He left Yale after five years to take up a faculty position at the University of Pennsylvania in Philadelphia where he developed a research interest in mucosal and GI-tract immunology, performing studies in germfree mice with Prof John Cebra that helped establish the role of gut microbes in the aetiology of inflammatory bowel disease (IBD).
After 15 years in the USA, he returned to the UK to take up the Chair in Molecular Immunology at the University of Leeds where he established a new research programme on commensal gut bacteria and Bacteroides genetics leading to the development of a Bacteroides drug delivery platform that is being used for developing new interventions for IBD and for mucosal vaccination.
In 2008 he was recruited by UEA and IFR to develop a gut research programme, taking up the Chair of Mucosal Immunology at UEA-MED and the position of head of the Gut Biology Research Programme at IFR, which later became part of the Gut Health and Food Safety (GHFS) Programme.
GHFS research covers a broad area of gut biology including epithelial cell physiology, mucus and glycobiology, mucosal immunology, commensal microbiology, foodborne bacterial pathogens, and mathematical modelling and bioinformatics. The success of this programme has led to the establishment of the Gut Microbes and Health research programme that is integral to the research agenda of The Quadram Institute..
Metabolic profiling and associations to clinical data in MEProfessor Karl Johan Tronstad
Professor Institute for Biomedicine , Tronstad Lab, Bergen, Norway
Professor Tronstad completed his graduate studies in biochemistry at the University of Bergen (UiB) in 2002. As postdoc at the Haukeland University Hospital, he studied bioactive compounds with the potential to modulate mitochondrial functions in cancer cells. In 2005 he was recruited to the Department of Biomedicine, UiB, where he started his research group to investigate metabolism and mitochondrial physiology. His laboratory seeks to better our understanding of how defective mitochondrial homeostasis may disturb cell physiology, and how this may be involved in mechanisms of cancer and Myalgic Encephalomyelitis/Chronic Fatigue Syndrome (ME/CFS).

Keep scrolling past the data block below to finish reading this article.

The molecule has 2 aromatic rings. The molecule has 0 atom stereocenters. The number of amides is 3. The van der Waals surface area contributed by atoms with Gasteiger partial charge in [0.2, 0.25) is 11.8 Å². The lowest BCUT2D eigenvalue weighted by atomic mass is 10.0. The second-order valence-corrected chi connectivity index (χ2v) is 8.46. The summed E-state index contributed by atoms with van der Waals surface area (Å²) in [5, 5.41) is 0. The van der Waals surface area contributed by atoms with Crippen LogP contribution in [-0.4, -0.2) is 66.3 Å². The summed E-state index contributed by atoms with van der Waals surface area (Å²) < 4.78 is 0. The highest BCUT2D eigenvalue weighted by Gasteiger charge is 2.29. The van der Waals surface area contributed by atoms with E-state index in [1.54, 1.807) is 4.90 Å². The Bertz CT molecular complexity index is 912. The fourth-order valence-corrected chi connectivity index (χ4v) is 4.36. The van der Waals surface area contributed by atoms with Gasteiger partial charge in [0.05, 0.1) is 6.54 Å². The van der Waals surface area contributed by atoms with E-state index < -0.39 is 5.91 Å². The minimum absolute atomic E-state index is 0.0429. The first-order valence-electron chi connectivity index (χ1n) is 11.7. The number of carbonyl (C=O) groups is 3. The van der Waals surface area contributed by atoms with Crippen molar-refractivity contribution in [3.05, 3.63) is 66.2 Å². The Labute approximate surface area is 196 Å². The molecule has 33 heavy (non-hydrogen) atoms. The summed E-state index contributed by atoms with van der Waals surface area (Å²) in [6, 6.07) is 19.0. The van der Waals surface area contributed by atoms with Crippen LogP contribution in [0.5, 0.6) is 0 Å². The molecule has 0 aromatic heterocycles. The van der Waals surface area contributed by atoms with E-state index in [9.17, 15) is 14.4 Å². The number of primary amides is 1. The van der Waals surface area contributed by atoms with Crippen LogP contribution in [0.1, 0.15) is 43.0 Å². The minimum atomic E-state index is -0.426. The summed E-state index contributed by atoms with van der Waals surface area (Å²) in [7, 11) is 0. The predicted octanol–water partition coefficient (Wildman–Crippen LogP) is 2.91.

Karl was involved with the recent paper to come from Bergen - Journal of Clinical Investigation Insight.
The Tronstad Lab investigates cell metabolism and mitochondrial biology and we are very fortunate that he can spare time to participate in the Colloquium.
Metabolism, Cell biology, Mitochondria, Biochemistry
Integrative Medicine Approach to Treatment of MEProfessor Nancy Klimas
Director, Institute for Neuro Immune Medicine, Nova Southeastern University
Director, Clinical Immunology Research, Miami VAMC
Professor of Medicine, Department of Clinical Immunology, College of Osteopathic Medicine, Nova Southeastern University
Chair, Department of Clinical Immunology, College of Osteopathic Medicine, Nova Southeastern University
Professor Emerita, University of Miami, School of Medicine
Nancy Klimas, MD, has more than 30 years of professional experience and has achieved international recognition for her research and clinical efforts in multi-symptom disorders, Myalgic Encephalomyelitis/Chronic Fatigue Syndrome (ME/CFS), Gulf War Illness (GWI), Fibromyalgia, and other Neuro Immune Disorders. She is immediate past president of the International Association for CFS and ME (IACFS/ME), a professional organization of clinicians and investigators, and is also a member of the VA Research Advisory Committee for GWI, the NIH P2P CFS Committee, and the Institute of Medicine ME/CFS Review Panel. Dr. Klimas has advised three Secretaries of Health and Human Services, including Kathleen Sabelius, during her repeated service on the Health and Human Services CFS Advisory Committee. Dr. Klimas has been featured on Good Morning America, in USA Today and the New York Times..
The Invest in ME Research Biomedical Research into ME Colloquium 10 (BRMEC10) is set to begin on Wednesday 2nd June 2021.
The agenda and the times below are provisional and are subject to change and will be finalised over the coming weeks.